MYTH #5: BY CONVERTING TO CASH BALANCE PLANS EMPLOYERS MAKE PENSIONS EASIER FOR THEIR EMPLOYEES TO UNDERSTAND AND APPRECIATE.
    FACT: More frequently, employers use a conversion to cash balance plans to hide benefit cutbacks. In 1986, shortly after the adoption of the first cash balance plan, Eric Lofgren, an actuary with Watson Wyatt, outlined for a conference of actuaries that a primary objective of conversions to a cash balance plan was to "to camouflage a benefit cutback, or remove early retirement subsidies." Mr Lofgren even noted how a company converting to a cash balance plan could use two very different announcements for the same new cash balance plan. The upbeat version most commonly used to announce a conversion optimistically touts the purported virtues of a cash balance plan, describing it as "an exciting, modern, flexible new plan design with the advantages of both defined benefit and defined contribution." He also suggested what he described as an equally accurate, but more candid, definition:
    "Dear Employee: We've got for you a cash balance pension plan. It's our way to disguise the cutbacks in your benefits. First we're going to change it to career average. We'll express the benefits as lump sum so we can highlight the use of the CPI, a sub-market interest rate. What money is left in the plan will be directed towards employees who leave after just a few years. Just to make sure, we'll reduce early retirement subsidies."
    This ability to use conversions to mask cutbacks was still being touted in 1998, when an actuary with PricewaterhouseCoopers noted to the annual meeting of the Society of Actuaries that "converting to a cash balance plan does have an advantage of it masks a lot of the changes."
    As a practical matter, conversions to cash balance plans also have been used to achieve artificial accounting gains. Existing accounting rules have allowed publicly held corporations to use cash balance conversions to generate "pension income." The company's increased bottom line presents a more attractive financial picture to the investing public. As Mark Beilke, chairman of the Academy of Actuaries Pension Accounting Committee, recently observed, financial statement "gains [from cash balance conversions are] mostly derived from 'accounting gimmicks.'" Similarly, William Sweetnam, then a member of the Senate Finance Committee staff and later a Treasury Department Tax Benefits Counsel, acknowledged in 1998 that the "primary reason cash balance plans are financially advantageous is the accounting treatment of cash balance plans versus final average earnings plans . . . So the reason that cash balance plans are better is that they make the corporations [sic] financial statement look better since pension liabilities are less." Warren Buffet has described the practice by some companies of creating "phantom" pension income to inflate reported income as a misrepresentation that "dwarfs the lies of Enron and WorldCom."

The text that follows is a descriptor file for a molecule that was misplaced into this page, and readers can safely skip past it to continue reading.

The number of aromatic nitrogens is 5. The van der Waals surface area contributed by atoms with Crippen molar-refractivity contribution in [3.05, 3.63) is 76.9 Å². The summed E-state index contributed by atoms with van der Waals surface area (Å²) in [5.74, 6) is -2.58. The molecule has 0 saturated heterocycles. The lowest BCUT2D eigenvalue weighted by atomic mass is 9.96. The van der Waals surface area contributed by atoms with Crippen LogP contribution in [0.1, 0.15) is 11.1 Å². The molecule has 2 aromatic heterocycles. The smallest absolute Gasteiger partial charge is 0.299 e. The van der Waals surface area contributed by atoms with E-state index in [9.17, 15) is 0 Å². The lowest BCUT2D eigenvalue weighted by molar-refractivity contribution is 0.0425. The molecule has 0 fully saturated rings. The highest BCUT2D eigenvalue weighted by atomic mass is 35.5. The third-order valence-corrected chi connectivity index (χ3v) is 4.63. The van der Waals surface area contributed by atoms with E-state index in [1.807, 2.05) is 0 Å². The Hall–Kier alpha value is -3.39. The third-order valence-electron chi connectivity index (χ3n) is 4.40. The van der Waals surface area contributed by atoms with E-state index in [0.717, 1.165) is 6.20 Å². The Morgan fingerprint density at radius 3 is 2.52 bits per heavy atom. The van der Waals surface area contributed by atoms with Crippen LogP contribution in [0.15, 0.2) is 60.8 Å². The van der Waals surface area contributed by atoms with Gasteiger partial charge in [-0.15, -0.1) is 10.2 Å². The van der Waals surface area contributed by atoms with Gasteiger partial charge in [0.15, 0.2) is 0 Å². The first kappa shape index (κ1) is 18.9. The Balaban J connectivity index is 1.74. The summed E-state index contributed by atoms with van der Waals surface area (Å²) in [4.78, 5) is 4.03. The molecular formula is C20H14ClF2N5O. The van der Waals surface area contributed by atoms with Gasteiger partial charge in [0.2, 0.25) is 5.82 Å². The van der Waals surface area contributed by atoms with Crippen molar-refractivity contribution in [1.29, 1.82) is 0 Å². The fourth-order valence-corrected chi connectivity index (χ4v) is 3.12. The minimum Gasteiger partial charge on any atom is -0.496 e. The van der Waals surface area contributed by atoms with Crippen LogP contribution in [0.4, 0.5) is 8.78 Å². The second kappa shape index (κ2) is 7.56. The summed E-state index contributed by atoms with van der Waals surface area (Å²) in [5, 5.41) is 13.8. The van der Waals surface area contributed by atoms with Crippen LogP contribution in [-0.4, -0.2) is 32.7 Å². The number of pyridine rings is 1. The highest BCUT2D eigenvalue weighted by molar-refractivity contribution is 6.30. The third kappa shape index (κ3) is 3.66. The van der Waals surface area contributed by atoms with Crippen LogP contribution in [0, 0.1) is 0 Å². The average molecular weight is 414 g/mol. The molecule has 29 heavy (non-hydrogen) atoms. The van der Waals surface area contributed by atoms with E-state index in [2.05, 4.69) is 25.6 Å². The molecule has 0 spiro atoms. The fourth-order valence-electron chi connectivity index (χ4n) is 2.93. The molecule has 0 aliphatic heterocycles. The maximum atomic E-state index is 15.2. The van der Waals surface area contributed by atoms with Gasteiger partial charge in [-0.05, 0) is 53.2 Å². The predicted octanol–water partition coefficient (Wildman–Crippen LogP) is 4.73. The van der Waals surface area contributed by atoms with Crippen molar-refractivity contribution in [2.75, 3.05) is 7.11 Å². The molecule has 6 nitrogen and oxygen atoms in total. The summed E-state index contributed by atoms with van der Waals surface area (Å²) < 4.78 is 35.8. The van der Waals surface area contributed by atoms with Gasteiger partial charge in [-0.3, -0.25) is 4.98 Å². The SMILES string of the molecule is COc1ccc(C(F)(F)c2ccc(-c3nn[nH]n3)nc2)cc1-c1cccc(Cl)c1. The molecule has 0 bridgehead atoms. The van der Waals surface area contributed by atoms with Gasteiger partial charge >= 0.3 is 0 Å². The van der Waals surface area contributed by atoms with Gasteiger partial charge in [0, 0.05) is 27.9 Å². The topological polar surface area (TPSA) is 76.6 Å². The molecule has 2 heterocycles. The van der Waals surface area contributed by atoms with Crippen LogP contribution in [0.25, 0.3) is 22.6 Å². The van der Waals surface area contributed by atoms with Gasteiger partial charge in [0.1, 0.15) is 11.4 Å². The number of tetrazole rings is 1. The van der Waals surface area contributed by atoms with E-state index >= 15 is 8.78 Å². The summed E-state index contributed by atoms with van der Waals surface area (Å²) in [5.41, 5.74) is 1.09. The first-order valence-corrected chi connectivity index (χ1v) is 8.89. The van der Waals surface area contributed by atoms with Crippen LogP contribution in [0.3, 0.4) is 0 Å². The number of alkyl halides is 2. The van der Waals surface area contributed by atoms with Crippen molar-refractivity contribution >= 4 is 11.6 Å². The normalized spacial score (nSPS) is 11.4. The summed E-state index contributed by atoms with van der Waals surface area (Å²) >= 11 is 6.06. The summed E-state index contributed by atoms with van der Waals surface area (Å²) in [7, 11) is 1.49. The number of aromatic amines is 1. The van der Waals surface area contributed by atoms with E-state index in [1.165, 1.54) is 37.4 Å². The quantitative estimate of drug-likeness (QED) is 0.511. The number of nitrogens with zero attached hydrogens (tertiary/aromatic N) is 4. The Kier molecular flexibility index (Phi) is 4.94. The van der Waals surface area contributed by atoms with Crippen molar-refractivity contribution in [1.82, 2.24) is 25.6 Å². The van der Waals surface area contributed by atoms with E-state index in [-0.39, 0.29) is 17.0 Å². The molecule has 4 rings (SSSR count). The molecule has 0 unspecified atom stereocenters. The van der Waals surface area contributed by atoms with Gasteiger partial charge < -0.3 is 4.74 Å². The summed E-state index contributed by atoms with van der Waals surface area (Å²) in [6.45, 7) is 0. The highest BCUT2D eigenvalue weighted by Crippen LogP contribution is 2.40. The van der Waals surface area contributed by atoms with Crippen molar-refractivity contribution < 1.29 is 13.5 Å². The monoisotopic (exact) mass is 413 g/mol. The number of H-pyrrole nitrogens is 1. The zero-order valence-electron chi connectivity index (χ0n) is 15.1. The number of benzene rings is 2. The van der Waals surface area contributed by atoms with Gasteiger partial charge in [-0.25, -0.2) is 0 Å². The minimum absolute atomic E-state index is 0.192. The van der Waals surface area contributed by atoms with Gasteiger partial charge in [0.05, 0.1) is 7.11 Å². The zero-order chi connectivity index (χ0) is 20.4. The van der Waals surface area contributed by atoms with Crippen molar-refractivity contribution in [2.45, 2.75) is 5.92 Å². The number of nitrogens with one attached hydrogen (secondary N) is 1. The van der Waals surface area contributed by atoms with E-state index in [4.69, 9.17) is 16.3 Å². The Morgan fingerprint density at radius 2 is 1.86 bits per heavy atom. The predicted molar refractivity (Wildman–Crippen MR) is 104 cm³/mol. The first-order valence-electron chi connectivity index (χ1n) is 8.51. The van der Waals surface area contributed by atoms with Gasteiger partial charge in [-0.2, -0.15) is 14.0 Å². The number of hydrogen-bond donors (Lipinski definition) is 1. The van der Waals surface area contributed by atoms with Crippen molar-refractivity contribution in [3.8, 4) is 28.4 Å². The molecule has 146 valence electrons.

MYTH #6: EMPLOYERS DO NOT ADOPT CASH BALANCE PLANS TO REDUCE THEIR COSTS AT THE EXPENSE OF OLDER WORKERS.
    FACT: Employers repeatedly have converted to cash balance plans as a way to reduce their costs at the expense of older workers' retirement benefits. For example, Chief Judge Murphy held in IBM v. Cooper that IBM's actuaries projected that IBM's 1999 conversion to a cash balance plan "would produce annual savings of almost $500 million by 2009." Consistent with the voluminous anecdotal evidence, a survey of cash balance plan sponsors found that 56% of firms expected the long-term cost of their defined benefit plans to decrease after conversion. Similarly, the largest study of cash balance conversions documented that "firms with employees who are closer to retirement are more likely to convert to the CB format." It also concluded that "the workplace of firms that undertake conversion to CB plans has had a longer tenure with the firm, on average" lending "credence to the claims of CB conversion opponents that firms benefit from these conversions at the expense of older workers."
    MYTH # 7: IF LEGISLATION ALLOWING CONVERSIONS TO CASH BALANCE PLANS IS NOT RETROACTIVE SOME 1,600 LARGE PENSION PLANS WITH HYBRID PLANS ARE LIKELY TO EITHER FREEZE OR TERMINATE THEIR PLANS.
    FACT: It is first important to note that even if you define large employers as those as few as 1,000 employees, according to the PBGC there are only approximately 625 such employers with hybrid pension plans.